Federal officials should expedite electronic logging device requirements and consider raising insurance coverage levels for trucks after the recent accident that seriously injured comedian Tracy Morgan and killed another comic, Sen. Charles Schumer said Sunday.
The Wal-Mart Stores truck driver in the June 7 crash on the New Jersey Turnpike had not slept for 24 hours before the accident, according to the criminal complaint. Wal-Mart has said it believes Kevin Roper, 35, was in compliance with federal safety regulations.
The onboard electronic logging devices, similar to airplane black boxes, would increase accountability by recording hours driven for work and decrease incentives to falsify paper logbooks often used now, Schumer (D-N.Y.) said at a Manhattan news conference.
The Federal Motor Carrier Safety Administration began the process of requiring electronic logging devices in 2010 and, facing a legal challenge, updated its proposal in 2013.
"To have a rule like this, which affects the safety of the truck drivers themselves and every motorist on the road, languish for four years is just too much," Schumer said.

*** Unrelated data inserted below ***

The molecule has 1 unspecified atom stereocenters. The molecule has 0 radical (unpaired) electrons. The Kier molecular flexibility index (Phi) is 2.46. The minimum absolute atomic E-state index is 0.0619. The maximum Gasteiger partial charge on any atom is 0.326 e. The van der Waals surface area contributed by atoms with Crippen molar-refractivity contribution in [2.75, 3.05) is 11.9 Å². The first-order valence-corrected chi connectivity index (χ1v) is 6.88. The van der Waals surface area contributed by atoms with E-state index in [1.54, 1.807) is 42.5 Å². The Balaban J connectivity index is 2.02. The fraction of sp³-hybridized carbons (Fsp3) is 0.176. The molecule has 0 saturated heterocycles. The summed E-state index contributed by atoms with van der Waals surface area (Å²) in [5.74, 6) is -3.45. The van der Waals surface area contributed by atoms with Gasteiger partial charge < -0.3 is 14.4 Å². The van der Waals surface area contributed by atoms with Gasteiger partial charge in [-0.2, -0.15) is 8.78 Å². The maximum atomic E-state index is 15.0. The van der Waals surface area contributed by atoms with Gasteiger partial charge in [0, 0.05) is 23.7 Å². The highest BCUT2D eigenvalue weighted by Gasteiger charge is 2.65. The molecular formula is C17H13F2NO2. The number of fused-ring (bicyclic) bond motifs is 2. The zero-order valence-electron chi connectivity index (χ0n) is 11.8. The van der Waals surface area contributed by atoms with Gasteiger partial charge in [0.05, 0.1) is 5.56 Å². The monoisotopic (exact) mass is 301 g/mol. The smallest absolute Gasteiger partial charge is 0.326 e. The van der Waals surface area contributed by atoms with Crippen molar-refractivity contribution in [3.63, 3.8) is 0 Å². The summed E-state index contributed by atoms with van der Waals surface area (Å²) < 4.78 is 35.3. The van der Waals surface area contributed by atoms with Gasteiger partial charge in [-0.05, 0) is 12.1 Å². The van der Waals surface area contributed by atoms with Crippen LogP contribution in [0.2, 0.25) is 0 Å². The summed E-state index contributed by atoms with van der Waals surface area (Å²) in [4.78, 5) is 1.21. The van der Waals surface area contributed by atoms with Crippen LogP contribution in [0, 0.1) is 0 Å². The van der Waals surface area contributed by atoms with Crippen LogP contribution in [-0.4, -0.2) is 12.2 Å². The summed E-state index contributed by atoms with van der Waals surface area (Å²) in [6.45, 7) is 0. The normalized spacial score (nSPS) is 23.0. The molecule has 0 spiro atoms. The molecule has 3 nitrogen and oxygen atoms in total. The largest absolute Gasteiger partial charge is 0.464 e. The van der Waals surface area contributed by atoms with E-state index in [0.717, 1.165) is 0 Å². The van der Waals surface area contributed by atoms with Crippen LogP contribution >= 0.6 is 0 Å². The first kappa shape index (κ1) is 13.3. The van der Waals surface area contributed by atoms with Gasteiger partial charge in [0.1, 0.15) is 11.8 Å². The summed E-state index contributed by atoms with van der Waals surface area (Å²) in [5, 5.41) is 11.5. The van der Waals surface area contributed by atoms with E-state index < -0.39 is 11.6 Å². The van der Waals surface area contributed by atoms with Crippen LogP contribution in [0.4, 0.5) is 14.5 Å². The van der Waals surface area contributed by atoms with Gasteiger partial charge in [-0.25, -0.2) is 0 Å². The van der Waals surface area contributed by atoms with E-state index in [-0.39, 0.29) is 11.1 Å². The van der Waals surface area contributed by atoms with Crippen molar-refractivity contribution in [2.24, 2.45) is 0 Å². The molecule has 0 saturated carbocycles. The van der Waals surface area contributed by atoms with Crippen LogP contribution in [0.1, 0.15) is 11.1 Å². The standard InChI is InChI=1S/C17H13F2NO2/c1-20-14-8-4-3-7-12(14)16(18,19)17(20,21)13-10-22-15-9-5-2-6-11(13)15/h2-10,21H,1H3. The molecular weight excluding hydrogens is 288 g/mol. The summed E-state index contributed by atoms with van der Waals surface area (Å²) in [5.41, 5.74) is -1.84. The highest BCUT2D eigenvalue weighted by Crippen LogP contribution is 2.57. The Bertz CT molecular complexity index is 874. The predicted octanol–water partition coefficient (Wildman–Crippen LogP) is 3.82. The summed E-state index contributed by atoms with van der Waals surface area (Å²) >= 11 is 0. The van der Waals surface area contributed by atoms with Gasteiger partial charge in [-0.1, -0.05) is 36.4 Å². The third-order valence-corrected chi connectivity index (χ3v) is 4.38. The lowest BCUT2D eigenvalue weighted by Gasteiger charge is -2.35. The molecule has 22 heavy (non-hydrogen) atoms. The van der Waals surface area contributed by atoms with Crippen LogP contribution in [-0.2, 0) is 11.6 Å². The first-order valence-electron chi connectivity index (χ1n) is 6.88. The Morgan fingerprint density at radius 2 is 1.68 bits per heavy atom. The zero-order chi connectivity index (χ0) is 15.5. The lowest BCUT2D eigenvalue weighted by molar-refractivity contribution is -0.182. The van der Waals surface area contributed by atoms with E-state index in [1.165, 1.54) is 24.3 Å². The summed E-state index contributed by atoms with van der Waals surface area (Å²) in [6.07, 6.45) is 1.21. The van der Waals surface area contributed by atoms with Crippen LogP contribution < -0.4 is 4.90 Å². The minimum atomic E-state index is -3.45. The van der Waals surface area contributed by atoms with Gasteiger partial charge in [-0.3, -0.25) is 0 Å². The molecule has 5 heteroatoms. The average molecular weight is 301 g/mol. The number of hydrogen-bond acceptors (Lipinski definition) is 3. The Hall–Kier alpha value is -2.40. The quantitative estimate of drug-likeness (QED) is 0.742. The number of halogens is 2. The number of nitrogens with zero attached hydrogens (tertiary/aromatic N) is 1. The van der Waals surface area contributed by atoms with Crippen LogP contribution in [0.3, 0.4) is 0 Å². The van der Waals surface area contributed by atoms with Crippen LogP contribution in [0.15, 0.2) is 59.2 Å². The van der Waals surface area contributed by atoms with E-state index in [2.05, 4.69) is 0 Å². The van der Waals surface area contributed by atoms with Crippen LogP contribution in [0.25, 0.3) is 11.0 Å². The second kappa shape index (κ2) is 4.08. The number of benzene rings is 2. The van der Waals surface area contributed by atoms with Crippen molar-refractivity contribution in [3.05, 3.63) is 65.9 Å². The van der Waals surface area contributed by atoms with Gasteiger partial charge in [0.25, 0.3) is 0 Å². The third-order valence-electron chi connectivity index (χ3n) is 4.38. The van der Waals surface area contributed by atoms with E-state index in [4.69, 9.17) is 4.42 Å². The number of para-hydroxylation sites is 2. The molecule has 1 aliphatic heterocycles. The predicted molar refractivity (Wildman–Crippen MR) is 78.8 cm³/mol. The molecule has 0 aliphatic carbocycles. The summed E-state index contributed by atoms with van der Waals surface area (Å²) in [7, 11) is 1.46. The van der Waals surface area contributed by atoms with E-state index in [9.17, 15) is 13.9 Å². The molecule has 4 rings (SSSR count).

The administration in a statement said the U.S. Department of Transportation will continue to push for the technology. "The uniform adoption of Electronic Logging Devices (ELDs) for commercial truck and bus drivers is one of DOT's top priorities and we are committed to completing the rule-making process as expeditiously as possible," it said.
Wal-Mart spokeswoman Brooke Buchanan said all the company's trucks are already equipped with electronic logs "to avoid any human error," including the truck involved in the New Jersey accident. Those logs are part of the crash investigation, she said.
Roper pleaded not guilty to charges of death by auto and assault by auto. Morgan, 45, broke his femur, nose and several ribs. James McNair, 62, was killed.
Schumer said the accident and others involving commercial trucks shines a light on driver fatigue. "We don't have evidence yet that Wal-Mart is trying to skirt the system, but truckers do," he said.
The U.S. Department of Transportation must help to usher in the devices and push a study on increasing the $750,000 minimum liability coverage now required of trucks, Schumer said. The minimum is $5 million for trucks carrying hazardous materials. The levels have not been updated since 1985.